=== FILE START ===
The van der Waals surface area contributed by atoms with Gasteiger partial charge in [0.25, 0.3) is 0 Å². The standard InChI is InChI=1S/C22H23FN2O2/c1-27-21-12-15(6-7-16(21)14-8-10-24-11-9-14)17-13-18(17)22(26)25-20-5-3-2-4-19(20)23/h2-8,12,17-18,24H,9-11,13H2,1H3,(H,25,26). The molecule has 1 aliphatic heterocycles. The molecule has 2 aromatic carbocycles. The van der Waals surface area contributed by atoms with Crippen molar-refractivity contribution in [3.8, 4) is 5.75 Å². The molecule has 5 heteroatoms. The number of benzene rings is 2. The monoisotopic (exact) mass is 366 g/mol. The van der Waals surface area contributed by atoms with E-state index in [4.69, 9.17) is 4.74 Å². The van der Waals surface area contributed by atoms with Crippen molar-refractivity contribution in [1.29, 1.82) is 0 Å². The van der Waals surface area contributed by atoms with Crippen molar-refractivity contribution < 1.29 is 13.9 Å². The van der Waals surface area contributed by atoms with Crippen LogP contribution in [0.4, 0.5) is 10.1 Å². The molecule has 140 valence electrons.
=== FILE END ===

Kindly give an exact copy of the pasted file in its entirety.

The van der Waals surface area contributed by atoms with Gasteiger partial charge in [0.25, 0.3) is 0 Å². The standard InChI is InChI=1S/C22H23FN2O2/c1-27-21-12-15(6-7-16(21)14-8-10-24-11-9-14)17-13-18(17)22(26)25-20-5-3-2-4-19(20)23/h2-8,12,17-18,24H,9-11,13H2,1H3,(H,25,26). The molecule has 1 aliphatic heterocycles. The molecule has 2 aromatic carbocycles. The van der Waals surface area contributed by atoms with Crippen molar-refractivity contribution in [3.8, 4) is 5.75 Å². The molecule has 5 heteroatoms. The number of benzene rings is 2. The monoisotopic (exact) mass is 366 g/mol. The van der Waals surface area contributed by atoms with E-state index in [4.69, 9.17) is 4.74 Å². The van der Waals surface area contributed by atoms with Crippen molar-refractivity contribution in [1.29, 1.82) is 0 Å². The van der Waals surface area contributed by atoms with Crippen molar-refractivity contribution < 1.29 is 13.9 Å². The van der Waals surface area contributed by atoms with Crippen LogP contribution in [0.4, 0.5) is 10.1 Å². The molecule has 140 valence electrons.